Looking at the Integration of Corporate Environmental Management Performance Assessment in Sustainable Taxonomy

Farah Vianda

Jakarta, April 25, 2024– Indonesia’s sustainable development requires economic activities that consider environmental and social aspects. To support this, the Government of Indonesia, through the Financial Services Authority (OJK), transformed the Indonesian Green Taxonomy Edition 1.0 into the Taxonomy for Indonesian Sustainable Finance (TKBI) in February 2024. TKBI classifies economic activities that balance economic, environmental, and social aspects. On the other hand, the Ministry of Environment and Forestry (KLHK) has the Company Performance Rating Program in Environmental Management (PROPER) to assess the environmental management performance of companies. PROPER assessments include the highest and lowest levels of environmental management. Companies with the lowest assessment twice can be prosecuted and revoked business licenses.

Farah Vianda, Coordinator of Sustainable Financing at the Institute for Essential Services Reform (IESR), explained that incorporating PROPER requirements into TKBI requirements will hopefully improve the implementation of TKBI at the industry level. This can also motivate business actors who still lack knowledge related to TKBI.

“With many energy and mining sectors involved in PROPER, this can improve the environmental compliance of these companies. PROPER is one of the important indicators in determining whether business activities have entered the green category. In TKBI, it is still done by self-assessment by financial institutions, and KLHK assesses PROPER and has followed certain steps,” said Farah in the Ailesh Beyond Compliance Webinar: Navigating TKBI Through PROPER on Thursday (25/4/2024).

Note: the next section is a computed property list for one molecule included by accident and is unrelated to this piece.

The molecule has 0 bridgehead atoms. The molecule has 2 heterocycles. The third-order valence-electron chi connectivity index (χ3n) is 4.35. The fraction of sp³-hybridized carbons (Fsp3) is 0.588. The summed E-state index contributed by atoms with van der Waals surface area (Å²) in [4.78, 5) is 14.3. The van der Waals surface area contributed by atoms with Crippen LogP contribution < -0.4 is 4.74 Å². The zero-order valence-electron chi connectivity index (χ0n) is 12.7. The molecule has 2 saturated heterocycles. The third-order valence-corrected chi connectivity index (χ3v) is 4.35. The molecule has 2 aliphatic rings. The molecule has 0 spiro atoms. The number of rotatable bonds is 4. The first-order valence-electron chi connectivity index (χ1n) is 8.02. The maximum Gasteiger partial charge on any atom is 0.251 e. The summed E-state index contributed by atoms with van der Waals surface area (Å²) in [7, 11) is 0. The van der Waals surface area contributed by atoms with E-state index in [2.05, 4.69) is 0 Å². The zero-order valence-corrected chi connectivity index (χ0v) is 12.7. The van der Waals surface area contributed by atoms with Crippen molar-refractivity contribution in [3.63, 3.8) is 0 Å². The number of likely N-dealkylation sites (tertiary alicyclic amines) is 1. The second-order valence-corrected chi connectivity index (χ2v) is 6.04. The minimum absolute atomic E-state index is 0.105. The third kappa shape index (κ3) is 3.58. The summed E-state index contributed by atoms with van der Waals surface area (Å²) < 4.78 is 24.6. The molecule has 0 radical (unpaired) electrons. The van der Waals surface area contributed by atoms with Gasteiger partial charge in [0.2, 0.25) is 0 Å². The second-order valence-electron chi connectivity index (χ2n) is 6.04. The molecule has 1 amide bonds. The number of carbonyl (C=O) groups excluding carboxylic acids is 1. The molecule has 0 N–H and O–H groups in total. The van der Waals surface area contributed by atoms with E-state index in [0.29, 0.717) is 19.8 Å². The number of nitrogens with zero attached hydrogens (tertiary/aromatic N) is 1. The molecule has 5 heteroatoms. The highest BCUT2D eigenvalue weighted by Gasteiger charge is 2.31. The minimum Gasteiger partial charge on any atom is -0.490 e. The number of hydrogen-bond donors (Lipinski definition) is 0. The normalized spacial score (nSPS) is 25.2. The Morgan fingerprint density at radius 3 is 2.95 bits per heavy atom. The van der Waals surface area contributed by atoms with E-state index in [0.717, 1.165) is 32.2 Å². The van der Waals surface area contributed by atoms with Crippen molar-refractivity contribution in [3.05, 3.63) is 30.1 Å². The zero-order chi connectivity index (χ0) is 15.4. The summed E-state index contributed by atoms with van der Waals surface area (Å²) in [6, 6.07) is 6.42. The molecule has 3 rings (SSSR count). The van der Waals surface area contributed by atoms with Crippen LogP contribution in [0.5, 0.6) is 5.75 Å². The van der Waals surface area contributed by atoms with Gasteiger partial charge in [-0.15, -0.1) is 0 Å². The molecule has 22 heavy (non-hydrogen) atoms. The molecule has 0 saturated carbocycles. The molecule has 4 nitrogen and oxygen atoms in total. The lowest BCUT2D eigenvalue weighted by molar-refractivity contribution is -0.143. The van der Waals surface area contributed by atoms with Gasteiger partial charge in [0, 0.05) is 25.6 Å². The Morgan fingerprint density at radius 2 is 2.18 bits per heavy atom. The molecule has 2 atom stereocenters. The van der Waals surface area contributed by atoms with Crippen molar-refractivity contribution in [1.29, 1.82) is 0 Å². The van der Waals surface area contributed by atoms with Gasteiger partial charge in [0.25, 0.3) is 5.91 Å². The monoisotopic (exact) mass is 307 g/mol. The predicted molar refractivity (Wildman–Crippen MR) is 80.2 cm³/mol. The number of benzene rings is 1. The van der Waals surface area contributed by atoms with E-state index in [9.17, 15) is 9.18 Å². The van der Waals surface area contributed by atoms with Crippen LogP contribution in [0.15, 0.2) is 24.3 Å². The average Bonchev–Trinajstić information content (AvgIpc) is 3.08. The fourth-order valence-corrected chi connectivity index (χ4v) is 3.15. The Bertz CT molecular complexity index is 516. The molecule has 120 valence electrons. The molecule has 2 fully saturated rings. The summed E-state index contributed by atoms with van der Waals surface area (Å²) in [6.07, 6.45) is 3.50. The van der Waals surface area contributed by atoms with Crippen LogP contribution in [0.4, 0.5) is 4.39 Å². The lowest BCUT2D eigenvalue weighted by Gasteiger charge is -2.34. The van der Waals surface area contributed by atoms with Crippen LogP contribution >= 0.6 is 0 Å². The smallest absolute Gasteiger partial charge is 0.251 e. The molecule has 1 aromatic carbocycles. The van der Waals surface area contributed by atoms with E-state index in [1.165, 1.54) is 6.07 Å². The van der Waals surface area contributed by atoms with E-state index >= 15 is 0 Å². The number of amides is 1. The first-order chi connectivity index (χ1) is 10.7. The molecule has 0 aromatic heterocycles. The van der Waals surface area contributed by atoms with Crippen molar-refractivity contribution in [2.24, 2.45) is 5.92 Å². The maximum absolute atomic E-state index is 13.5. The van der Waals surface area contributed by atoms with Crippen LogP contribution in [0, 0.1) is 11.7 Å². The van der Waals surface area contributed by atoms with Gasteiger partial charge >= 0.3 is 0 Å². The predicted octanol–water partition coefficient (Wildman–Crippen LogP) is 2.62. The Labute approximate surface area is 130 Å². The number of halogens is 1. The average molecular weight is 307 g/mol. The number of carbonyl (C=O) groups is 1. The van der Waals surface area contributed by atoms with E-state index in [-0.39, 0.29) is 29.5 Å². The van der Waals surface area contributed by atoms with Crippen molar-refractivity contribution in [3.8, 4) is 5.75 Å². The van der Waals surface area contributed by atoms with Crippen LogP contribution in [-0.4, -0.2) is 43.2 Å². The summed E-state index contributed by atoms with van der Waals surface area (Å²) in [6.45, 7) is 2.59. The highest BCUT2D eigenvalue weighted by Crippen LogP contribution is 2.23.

However, Farah added that, in general, the implementation of PROPER has not been binding or mandatory so far. According to Farah, many companies register only to get the highest rating from PROPER to improve their reputation, especially in attracting green funding sources.

“Under these conditions, there is no significant connection between PROPER and TKBI. TKBI only serves as a reference and has not become a compulsory criterion for business classification. Therefore, in this scenario, PROPER has not served as a strong enough incentive to encourage the widespread implementation of TKBI,” said Farah.

Making the Global Stocktaking Process More Relevant to Southeast Asia

Jakarta, 25 April 2024 – Global efforts to halt climate change by reducing emissions are entering a phase of global consolidation. Since 2023, the Independent Global Stocktake (iGST), a consortium of civil society actors gathered to support the first Global Stocktake in order to assess the progress of the Paris Agreement (2015).

In a webinar entitled Navigating the Outcomes of the First Global Stocktake in Southeast Asia, Arief Rosadi, Climate Diplomacy Coordinator of the Institute for Essential Services Reform (IESR) stated that the results of the first GST had not had much influence on the energy transition process in the Southeast Asia region.

“The most important thing about this GST process is that it must be able to be translated into more ambitious climate policies. Energy transition is the low hanging fruit for Southeast Asia, increasing renewable energy targets and climate ambitions will not only contribute to reducing emissions but provide a positive signal to encourage transformation towards a low carbon economy in the region,” said Arief.